"Up until the drought started to take effect and cause grain prices to rise substantially in late May or June, the prices of cattle were the best they had been for a long time," said Darrel Sweet, business manager of Sparrowk Livestock in Clements, about 20 miles east of Stockton. "Now the decline in price is very dramatic. In mid-May, our steer that was going to slaughter was worth as much as 78 cents a pound. And then three weeks later, it had dropped down to 65 cents a pound."
Cattlemen predict that prices will soon rise again, possibly by next winter. "There's a good possibility that prices will go up because so much is being unloaded right now that we're going to see a reduction of what goes to market down the road," said Tibbitts of the California Farm Bureau Federation.
Price Hikes for Hay
Ed Parish, who farms Quail Valley Ranch in Lookout with his wife, Yvonne, grows hay and raises cattle. He said the price hikes for hay will more than compensate for the price drops for cattle. "This will be one of our better years because we're in the hay business," the Modoc County farmer said.
Vernon Knoch, general manager of Lyneta Farms Inc. in Altures, 30 miles from the Oregon border, said his hay crop has been hurt by erratic temperatures, but the year still will be "slightly above average" for him because of higher prices.
"The drought so far has not been a factor--except the prices are better," said Knoch, who farms 10,000 acres of hay.
Although state agricultural officials say the dairy business in California remains healthy, dairy farm owners are in fact feeling the squeeze of higher feed prices. Richard Matteis, executive vice president of the California Grain and Feed Assn., said feed represents 55% of the cost of production for dairies, and prices have risen as much as 28% in the last 30 days. He said California historically has been able to meet only 40% of its feed needs and relies for the other 60% on states hit hard by the drought.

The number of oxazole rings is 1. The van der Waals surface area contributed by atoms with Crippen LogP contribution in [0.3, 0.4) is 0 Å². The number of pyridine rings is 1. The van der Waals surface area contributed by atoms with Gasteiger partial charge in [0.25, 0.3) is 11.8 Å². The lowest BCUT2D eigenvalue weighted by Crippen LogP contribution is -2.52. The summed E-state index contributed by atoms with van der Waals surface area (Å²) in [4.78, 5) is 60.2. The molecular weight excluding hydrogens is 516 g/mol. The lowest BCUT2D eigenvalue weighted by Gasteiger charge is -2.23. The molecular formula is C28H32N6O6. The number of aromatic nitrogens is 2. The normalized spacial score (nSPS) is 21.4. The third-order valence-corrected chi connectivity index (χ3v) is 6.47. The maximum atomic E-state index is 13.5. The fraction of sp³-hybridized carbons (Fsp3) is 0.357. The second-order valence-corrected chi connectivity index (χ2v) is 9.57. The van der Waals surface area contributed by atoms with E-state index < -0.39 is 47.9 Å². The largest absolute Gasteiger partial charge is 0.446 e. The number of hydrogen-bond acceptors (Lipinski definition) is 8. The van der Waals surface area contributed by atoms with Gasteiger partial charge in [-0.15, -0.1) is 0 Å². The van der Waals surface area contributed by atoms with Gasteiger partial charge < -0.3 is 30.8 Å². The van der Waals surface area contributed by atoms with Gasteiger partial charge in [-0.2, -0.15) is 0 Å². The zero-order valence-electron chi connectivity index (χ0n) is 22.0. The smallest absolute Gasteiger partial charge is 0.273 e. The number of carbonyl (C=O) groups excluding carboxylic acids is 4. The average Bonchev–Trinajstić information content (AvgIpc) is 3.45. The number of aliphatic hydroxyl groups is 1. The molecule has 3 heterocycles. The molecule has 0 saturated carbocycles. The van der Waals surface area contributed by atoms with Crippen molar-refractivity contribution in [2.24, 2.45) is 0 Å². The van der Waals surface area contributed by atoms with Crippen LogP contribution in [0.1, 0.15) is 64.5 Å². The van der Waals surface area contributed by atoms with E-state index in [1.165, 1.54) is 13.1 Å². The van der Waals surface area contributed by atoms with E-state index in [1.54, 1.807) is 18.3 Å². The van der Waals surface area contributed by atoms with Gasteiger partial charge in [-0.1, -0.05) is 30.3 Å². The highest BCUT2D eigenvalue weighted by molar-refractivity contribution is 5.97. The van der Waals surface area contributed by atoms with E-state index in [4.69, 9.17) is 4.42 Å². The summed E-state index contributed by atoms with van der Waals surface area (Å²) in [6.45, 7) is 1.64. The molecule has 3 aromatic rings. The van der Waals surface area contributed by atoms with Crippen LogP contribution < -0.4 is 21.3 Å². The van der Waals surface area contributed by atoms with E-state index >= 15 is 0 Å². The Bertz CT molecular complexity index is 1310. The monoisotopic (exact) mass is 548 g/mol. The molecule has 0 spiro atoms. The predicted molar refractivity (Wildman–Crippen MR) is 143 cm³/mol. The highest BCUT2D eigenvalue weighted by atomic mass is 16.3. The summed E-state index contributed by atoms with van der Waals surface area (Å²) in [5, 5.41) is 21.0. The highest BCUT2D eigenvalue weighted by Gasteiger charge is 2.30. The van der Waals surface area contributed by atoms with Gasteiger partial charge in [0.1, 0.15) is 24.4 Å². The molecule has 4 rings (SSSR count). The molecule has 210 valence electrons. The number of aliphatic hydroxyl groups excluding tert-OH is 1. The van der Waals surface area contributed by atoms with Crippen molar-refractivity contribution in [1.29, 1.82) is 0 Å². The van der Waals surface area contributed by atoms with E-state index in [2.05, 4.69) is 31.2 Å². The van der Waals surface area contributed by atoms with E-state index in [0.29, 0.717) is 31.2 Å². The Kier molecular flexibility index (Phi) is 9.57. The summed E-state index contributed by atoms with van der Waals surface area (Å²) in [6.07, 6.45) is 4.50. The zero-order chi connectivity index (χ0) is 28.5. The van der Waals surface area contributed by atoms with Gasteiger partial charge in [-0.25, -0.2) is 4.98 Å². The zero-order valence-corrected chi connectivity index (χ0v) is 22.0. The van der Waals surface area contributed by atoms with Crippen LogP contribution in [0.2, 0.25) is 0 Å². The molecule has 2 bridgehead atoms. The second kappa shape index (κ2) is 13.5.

"I know that feed manufacturers are very concerned about the fiscal health of many of their customers," said Matteis, whose organization represents manufacturers and suppliers of feed.
The drought in the Midwest has also put unusual pressure on the middleman. Matteis said those who supply feed to dairies and poultry farmers must decide when to buy grain in highly fluctuating, speculator-driven markets.
"It's really scary to see the market go up and down 20 and 30 bucks from one day to the next, but that's what's happening," Matteis said. "It's difficult to know when to buy and when not to buy because the markets are so unstable.
"Every bit of news causes the prices to go one way or another, and little environmental changes can have big effects. The people who bought on the day it rained did much better than the people who bought the day before it rained. It can cause some sleepless nights."